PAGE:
The following is an article from the Liffey Champion, written by Kirstin Campbell.
Nineteen students from Confey College in Leixlip were awarded with their Bronze Gaisce award medals on Tuesday evening (18th November). The students received The President’s Award for their commendable involvement in their communities in a project which they undertook most for most of their Transition Year. Sixty students endeavoured to achieve the Gaisce award in Confey College in Riverforest in Leixlip last year, with less than 20 of these seeing it through to the end.
Grainne O’Connor, the President’s Award Leader (PAL) for the community school, believes that the students who have completed the award have shown themselves to be promising citizens in the community. “Not everybody finishes the award, because it takes consistency, it takes dedication, and it takes time,” she said. “So the students that are here tonight who have achieved the award have pushed themselves further than the other students who didn’t get it. They’re the future leaders as far as I’m concerned. They’re willing to go the extra mile. “It’s important to do great things,” Grainne said in her speech to students last Tuesday. “But it’s more important to do good things.”
Leixlip Olympian David McCarthy, who won a bronze medal for sprinting in the World Championships in 2004, presented the awards to the students. “I know all the hard work you have to put in, because I managed to get one of these back in 1999,” he said. “I learned from the Gaisce award that if you set yourself a target and work really hard towards that goal, you can achieve it.”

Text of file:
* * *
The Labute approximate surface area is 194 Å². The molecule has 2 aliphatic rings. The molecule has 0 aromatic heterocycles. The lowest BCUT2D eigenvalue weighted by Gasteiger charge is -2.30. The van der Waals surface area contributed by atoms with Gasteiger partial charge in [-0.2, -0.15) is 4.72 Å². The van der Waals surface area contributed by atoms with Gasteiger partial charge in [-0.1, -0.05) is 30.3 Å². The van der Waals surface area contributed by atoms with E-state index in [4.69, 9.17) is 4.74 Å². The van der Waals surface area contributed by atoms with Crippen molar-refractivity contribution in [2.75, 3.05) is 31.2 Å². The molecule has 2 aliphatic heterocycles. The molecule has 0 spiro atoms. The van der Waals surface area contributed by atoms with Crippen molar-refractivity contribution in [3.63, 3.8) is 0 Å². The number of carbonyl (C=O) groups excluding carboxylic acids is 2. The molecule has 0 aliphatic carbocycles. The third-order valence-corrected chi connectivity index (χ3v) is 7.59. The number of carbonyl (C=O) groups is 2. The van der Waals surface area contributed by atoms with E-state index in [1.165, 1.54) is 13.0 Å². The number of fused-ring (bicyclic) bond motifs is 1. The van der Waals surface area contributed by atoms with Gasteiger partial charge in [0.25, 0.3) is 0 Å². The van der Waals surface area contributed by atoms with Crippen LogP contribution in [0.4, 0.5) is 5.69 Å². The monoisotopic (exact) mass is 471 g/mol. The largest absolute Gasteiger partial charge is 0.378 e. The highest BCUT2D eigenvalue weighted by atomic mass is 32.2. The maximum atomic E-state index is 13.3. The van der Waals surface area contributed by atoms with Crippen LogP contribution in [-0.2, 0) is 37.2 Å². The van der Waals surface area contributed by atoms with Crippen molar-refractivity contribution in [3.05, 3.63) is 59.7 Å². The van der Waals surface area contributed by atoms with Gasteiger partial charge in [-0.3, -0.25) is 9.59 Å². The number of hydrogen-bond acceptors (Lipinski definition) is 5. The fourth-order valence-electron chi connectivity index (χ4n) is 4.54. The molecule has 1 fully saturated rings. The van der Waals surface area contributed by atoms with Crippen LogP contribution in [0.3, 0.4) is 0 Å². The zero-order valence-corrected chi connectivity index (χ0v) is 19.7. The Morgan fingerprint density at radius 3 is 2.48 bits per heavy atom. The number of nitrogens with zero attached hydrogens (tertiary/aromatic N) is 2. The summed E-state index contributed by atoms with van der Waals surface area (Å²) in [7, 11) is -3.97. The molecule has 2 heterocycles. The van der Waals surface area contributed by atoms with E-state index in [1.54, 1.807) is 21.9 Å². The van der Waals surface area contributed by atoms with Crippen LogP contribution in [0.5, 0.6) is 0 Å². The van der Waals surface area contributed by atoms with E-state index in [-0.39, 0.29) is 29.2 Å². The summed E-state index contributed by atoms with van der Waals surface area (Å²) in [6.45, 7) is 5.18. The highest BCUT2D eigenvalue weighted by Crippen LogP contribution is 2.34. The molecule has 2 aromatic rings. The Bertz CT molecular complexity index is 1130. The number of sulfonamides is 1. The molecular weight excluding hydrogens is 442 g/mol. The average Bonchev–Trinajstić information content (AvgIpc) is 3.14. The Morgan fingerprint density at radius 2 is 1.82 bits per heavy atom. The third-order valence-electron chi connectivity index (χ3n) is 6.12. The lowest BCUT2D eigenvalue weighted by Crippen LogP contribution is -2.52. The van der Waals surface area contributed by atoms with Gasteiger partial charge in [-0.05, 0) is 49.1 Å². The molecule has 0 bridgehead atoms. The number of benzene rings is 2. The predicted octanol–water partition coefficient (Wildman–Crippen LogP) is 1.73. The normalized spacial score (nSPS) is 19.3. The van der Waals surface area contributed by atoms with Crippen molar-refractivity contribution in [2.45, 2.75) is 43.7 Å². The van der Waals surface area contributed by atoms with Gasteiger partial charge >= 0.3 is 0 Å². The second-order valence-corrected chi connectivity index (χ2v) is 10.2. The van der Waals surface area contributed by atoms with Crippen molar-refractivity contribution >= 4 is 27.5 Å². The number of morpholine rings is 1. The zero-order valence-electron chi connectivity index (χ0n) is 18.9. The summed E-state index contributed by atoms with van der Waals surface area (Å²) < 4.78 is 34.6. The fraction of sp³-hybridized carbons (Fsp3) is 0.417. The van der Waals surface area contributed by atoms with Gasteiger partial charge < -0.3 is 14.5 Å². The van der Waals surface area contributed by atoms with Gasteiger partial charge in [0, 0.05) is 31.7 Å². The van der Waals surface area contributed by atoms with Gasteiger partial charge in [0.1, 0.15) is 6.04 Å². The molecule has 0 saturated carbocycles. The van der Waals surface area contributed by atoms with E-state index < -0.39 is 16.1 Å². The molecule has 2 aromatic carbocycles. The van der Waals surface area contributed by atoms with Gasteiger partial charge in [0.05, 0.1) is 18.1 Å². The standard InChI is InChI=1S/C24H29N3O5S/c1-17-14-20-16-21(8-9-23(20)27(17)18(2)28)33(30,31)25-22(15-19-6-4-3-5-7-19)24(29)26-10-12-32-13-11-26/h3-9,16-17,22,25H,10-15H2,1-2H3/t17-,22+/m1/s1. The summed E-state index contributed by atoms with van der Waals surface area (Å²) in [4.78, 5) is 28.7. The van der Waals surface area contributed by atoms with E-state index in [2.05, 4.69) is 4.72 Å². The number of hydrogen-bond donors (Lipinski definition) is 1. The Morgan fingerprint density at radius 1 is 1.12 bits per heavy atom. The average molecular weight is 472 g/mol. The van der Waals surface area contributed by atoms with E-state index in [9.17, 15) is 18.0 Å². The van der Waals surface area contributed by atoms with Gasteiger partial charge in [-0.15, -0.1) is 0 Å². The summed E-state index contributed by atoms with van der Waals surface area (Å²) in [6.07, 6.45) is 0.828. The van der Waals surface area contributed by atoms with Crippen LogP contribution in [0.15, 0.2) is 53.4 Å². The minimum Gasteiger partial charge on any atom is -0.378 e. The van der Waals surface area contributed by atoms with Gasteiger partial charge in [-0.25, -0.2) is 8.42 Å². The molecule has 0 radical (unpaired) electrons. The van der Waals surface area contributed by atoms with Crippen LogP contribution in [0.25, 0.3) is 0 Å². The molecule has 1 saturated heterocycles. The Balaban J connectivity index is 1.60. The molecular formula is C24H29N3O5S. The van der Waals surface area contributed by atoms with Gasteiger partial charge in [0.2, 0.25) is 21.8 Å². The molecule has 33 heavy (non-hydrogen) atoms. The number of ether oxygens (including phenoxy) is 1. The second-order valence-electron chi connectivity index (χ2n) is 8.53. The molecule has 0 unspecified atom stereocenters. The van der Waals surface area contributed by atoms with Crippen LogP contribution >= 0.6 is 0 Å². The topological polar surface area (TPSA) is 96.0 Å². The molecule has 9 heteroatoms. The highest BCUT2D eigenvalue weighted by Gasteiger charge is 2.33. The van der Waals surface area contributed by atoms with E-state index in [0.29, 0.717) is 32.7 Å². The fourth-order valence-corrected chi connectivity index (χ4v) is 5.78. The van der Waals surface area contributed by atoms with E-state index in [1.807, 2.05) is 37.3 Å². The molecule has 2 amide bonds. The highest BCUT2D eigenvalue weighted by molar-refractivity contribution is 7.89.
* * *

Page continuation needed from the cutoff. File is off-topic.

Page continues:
The Gaisce President’s Award is one of the most prestigious and respected awards for young people. The personal challenge involves four sections; community involvement, personal skills, physical activity, and an adventure journey.
The Confey College students spent 13 weeks working on the skills aspect of the award, playing a sport and working in a voluntary capacity, and then focused on one of these elements for a further 13 weeks. Students took part in sports such as camogie, tennis, basketball, and swimming. They took on new skills such as piano, acting, self-defence, debating, guitar, life-saving, and sign-language. The Gaisce award also encouraged students to engage with their local community in a voluntary capacity, and many students got involved with the Leixlip Arch Club, reading with students in the local primary school, working in the local charity shop, spending time with senior citizens in the Ryevale Nursing Home, and coaching underage teams in a range of sports. The final element of the award is the adventure challenge, which saw the Leixlip students hike 25 kilometres through County Mayo.
TY co-ordinator Rosaleen Power believes that the most important aspect of the award is the involvement in the local area. “It builds confidence, it builds the students’ skillset, and it brings them into their community,” she said. “I think that’s what’s most important. We’re a community school but we’re a very different community school in that we’re two communities, we’re Lucan, we’re Leixlip, and we’re a bit of Celbridge.”
Mary Cullen, Deputy Principal believes that the award encourages students to recognise their potential as individuals, active citizens and future leaders. “The Gaisce award encourages students to ‘Bain Amach é,’ meaning ‘Go Discover.’ The students here tonight have shown great determination, great courage, and great consistency over this past year,” the Deputy Principal said.
Five students from Confey College have recently won scholarships to China from UCC for their standard of Mandarin Chinese. “We’re the only school in the country doing Mandarin Chinese for Junior Cert, and five of our students are now going to China over Christmas,” said Ms Power.